And here-in lies a big problem…I have inspirational magazines from years ago. I have Cross-stitch magazines from my days of working for a cross stitch company and I subscribed to these for business references. I have needlepoint magazines stacked by year; I have a complete set of the Mary Engelbreit magazine, Home Companion (this magazine was so great…it was full of creative ideas and the color combinations were wonderful.) And I have needlepoint magazines that are no longer published. The magazines are taking over… and I have finally decided that I have to do something about this. One of my goals for the year is to look at these magazines and decide the best thing to do with them. Any ideas? I am open to any and all suggestions, it just seems a shame to send them to recycling but I need to do something.

But until I make a decision…I will keep on reading and stitching.

Thank you for stopping by, I hope you find time to stitch today! ttfn…sue

Inspiration all around

The world is full of inspiration; just take the time to look. Nature offers an endless supply of inspiration but so do your local art museums. My goal this year to be inspired at least once a month with a visit to at least one of our local art museums: Nelson Art Gallery(http://www.nelson-atkins.org/), the Kemper Museum of Modern Art (http://www.kemperart.org/home.asp) or  National Museum of  Toys and Miniatures (http://toyandminiaturemuseum.org/). Then there is always 1st Fridays in the Art district, but the weather has to be nice for this…I am a fair-weather art lover. Then in May, our outdoor art shows begin and they are always fun to attend…just to people watch.

But this winter I have been doing the museums…

The Nelson Art Gallery had a special exhibit of the Plains Indians from Sept 2014-Jan 2015; if it comes to a gallery close to you be sure and go see it. What struck me most about this exhibit was the detail of design…and then it dawned on me…How did these people store all those beads and porcupine quilts they were using to make whatever bag, robe, dress, fan, envelope, cradle board, ceremonial pipe, etc.?

I have a room full of stuff that I can’t live without to use for my needlepoint and I don’t have to move it as the weather changes. Plains Indians followed the buffalo; it was their source of living. I can’t imagine being pregnant, making a cradleboard and having Mike say to me, ” Today we are moving. Pack up the beads, your stitching, take down the tepee, move and I’ll see you in a couple weeks down south.” I would have not survived as a Plains Indian! Pack up the needlework and move to where…I can barely change rooms with my needlework. Those Indian women were more organized than I’ll ever be and they had the patience of Job to do all that beadwork. I was impressed.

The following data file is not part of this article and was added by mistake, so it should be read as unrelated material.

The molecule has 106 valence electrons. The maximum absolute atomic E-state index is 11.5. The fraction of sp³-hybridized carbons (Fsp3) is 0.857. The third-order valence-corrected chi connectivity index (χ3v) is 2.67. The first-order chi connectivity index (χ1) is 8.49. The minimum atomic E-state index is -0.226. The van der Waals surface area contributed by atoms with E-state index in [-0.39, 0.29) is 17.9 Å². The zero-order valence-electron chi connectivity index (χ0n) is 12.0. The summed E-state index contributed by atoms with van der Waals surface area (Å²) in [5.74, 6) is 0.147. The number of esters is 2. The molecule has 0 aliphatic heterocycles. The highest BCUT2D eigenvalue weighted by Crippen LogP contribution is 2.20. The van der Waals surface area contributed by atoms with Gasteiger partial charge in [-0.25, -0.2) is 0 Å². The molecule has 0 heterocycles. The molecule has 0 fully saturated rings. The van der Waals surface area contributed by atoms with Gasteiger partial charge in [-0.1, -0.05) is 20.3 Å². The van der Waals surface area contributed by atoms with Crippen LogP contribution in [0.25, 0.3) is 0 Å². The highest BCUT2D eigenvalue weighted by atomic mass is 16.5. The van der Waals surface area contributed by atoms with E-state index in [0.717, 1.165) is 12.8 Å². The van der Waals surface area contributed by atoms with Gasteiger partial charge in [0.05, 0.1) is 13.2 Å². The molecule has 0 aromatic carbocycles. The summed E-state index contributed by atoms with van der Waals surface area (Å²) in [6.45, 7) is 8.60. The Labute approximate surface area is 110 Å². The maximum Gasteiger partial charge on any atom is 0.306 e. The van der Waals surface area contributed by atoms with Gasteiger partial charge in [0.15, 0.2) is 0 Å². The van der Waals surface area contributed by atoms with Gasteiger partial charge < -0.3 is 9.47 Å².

15-01-19 NAG mini 3This week-end Mike and I ventured out to the Nelson Art Gallery again; another exhibit at the gallery are pieces from the National Museum of Toys and Miniatures (http://toyandminiaturemuseum.org/) on loan from our National Museum of  Toys and Miniatures that is being rehabbed.   The new OLYMPUS DIGITAL CAMERAmuseum is supposed to open early this year, cannot wait to see the changes and improvements. Many of the miniatures are replicas of works in the permanent collection of The Nelson Art Gallery. My favorite piece was the sewing casket; 1 1/8 inch tall. My picture does not do it justice but I was trying to show the size in relationship to my index finger. The picture from the brochure is better but larger than actual size, but you OLYMPUS DIGITAL CAMERAcan see all the details included.

I always thought I  would like to make a sewing casket , but if I ever get around to it, it will not be a miniature nor will it have the details of the sewing caskets I have seen in other places.  Don’t hold your breath; it is not on my “to-do” list, just my “If I run out of things to stitch…I might consider doing this” list.  And the comment you can see on the picture from the brochure says it all: “One work can take months, even years, to complete.” Mine would take the rest of my life and that’s if I started today. So this is one thing on my bucket list that probably won’t get completed in any size.

15-01-19 NAG mini 1My other favorite piece was the teapot. The miniature is a 7/16 inch replica of a 1765 Earthenware teapot 5 1/2 inches from England (part of the Nelson Art Gallery permanent collection). My picture with my little finger for size does nothing but I am OLYMPUS DIGITAL CAMERAshowing you the picture from the brochure too; you can see the comparison better than the picture I took.

For all of you who do not know, our own Sharon Garmize (http://www.sharong.com/) stitched many of the miniature rugs that will hopefully be on display when the National Museum of  Toys and Miniatures re-opens. I’m not sure if she stitched other pieces or not.